cover image Bitter Bronx

Bitter Bronx

Jerome Charyn. Norton/Liveright, $24.95 (320p) ISBN 978-0-87140-489-3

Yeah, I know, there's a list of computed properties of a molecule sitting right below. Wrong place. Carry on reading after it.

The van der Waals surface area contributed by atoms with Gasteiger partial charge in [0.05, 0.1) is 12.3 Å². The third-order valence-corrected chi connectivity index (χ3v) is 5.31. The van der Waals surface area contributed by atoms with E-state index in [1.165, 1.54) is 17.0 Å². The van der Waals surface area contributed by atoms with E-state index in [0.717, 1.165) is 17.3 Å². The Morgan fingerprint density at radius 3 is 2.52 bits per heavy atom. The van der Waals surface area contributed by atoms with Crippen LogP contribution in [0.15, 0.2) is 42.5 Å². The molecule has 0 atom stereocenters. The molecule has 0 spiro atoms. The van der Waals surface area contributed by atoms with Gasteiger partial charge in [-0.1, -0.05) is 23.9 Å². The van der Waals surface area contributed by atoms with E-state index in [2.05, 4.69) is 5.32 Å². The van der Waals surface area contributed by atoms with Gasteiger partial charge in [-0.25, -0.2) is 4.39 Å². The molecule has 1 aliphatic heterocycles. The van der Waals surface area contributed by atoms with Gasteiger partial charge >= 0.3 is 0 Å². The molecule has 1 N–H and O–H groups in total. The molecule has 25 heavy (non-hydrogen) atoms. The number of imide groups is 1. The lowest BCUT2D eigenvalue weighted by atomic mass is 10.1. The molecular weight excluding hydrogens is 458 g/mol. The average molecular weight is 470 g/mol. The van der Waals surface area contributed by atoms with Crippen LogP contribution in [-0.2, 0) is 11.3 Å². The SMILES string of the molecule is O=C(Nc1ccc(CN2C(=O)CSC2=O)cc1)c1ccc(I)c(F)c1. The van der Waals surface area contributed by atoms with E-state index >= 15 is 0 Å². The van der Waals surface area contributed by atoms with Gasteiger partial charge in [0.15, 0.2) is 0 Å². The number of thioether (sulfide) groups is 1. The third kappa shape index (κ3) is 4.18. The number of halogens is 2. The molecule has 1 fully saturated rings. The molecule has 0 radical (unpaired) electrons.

Tough on the outside but tender at heart, the 13 stories in this volume serve as a nostalgic elegy to the Bronx of the past. In “Lorelei,” a con man returns to his childhood home and finds his high school sweetheart trapped in a grotesque state of mutual dependency with her father. “Dee” explores the relationship between Diane Arbus and Eddie Carmel, the so-called Jewish Giant of the Bronx, made famous by her photographs. In “Major Leaguer,” a former baseball player develops an uneasy alliance with a neighborhood drug lord whose father remembered the one game that he played for the New York Yankees. The setting for all of the stories is a Bronx divided into north and south by “an expressway, which had turned everything around it into a vast moonscape of flattened warehouses and empty lots,” and the titular bitterness is Charyn’s own at the blight brought to the borough he remembers from childhood. For all that, Charyn’s well-drawn characters nonetheless flourish, and most manage to rise above their decrepit surroundings, such as the high school teacher in “Milo’s Last Chance” who infects his barrio students with his enthusiasm for poetry “until they began to sing out words like some wild soprano.” Mixing equal parts grit and charm, there’s no need to have set foot in the Bronx to enjoy these stories. (June)